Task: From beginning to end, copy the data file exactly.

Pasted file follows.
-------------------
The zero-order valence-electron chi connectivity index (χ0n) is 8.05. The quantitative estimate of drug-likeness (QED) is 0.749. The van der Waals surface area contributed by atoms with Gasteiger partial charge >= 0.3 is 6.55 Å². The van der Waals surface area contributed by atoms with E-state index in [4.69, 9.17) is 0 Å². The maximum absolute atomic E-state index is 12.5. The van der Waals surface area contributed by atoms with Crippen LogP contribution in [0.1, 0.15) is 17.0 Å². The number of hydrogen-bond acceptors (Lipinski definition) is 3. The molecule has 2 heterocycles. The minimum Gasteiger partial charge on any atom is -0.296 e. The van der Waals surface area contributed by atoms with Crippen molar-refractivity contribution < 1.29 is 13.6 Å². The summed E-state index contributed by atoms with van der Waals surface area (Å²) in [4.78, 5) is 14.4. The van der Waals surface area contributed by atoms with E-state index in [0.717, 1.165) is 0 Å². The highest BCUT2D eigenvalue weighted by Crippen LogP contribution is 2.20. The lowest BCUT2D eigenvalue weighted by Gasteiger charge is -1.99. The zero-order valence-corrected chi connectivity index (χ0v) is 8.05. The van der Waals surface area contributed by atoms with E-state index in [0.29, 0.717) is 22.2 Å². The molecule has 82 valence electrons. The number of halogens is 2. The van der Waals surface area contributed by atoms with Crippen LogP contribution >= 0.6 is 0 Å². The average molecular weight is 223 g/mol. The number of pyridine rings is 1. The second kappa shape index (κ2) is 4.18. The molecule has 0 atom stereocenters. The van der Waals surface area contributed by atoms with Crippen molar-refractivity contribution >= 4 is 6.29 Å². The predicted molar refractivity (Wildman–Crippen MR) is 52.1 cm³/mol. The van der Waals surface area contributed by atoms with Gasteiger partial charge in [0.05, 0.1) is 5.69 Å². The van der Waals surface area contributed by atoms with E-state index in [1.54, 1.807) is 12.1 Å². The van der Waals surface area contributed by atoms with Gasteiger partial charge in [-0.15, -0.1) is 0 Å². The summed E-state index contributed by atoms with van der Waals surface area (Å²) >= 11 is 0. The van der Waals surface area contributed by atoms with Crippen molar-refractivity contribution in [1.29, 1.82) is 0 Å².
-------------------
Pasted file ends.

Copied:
The zero-order valence-electron chi connectivity index (χ0n) is 8.05. The quantitative estimate of drug-likeness (QED) is 0.749. The van der Waals surface area contributed by atoms with Gasteiger partial charge >= 0.3 is 6.55 Å². The van der Waals surface area contributed by atoms with E-state index in [4.69, 9.17) is 0 Å². The maximum absolute atomic E-state index is 12.5. The van der Waals surface area contributed by atoms with Crippen LogP contribution in [0.1, 0.15) is 17.0 Å². The number of hydrogen-bond acceptors (Lipinski definition) is 3. The molecule has 2 heterocycles. The minimum Gasteiger partial charge on any atom is -0.296 e. The van der Waals surface area contributed by atoms with Crippen molar-refractivity contribution < 1.29 is 13.6 Å². The summed E-state index contributed by atoms with van der Waals surface area (Å²) in [4.78, 5) is 14.4. The van der Waals surface area contributed by atoms with E-state index in [0.717, 1.165) is 0 Å². The highest BCUT2D eigenvalue weighted by Crippen LogP contribution is 2.20. The lowest BCUT2D eigenvalue weighted by Gasteiger charge is -1.99. The zero-order valence-corrected chi connectivity index (χ0v) is 8.05. The van der Waals surface area contributed by atoms with E-state index in [0.29, 0.717) is 22.2 Å². The molecule has 82 valence electrons. The number of halogens is 2. The van der Waals surface area contributed by atoms with Crippen LogP contribution >= 0.6 is 0 Å². The average molecular weight is 223 g/mol. The number of pyridine rings is 1. The second kappa shape index (κ2) is 4.18. The molecule has 0 atom stereocenters. The van der Waals surface area contributed by atoms with Crippen molar-refractivity contribution >= 4 is 6.29 Å². The predicted molar refractivity (Wildman–Crippen MR) is 52.1 cm³/mol. The van der Waals surface area contributed by atoms with Gasteiger partial charge in [0.05, 0.1) is 5.69 Å². The van der Waals surface area contributed by atoms with E-state index in [1.54, 1.807) is 12.1 Å². The van der Waals surface area contributed by atoms with Gasteiger partial charge in [-0.15, -0.1) is 0 Å². The summed E-state index contributed by atoms with van der Waals surface area (Å²) >= 11 is 0. The van der Waals surface area contributed by atoms with Crippen molar-refractivity contribution in [1.29, 1.82) is 0 Å².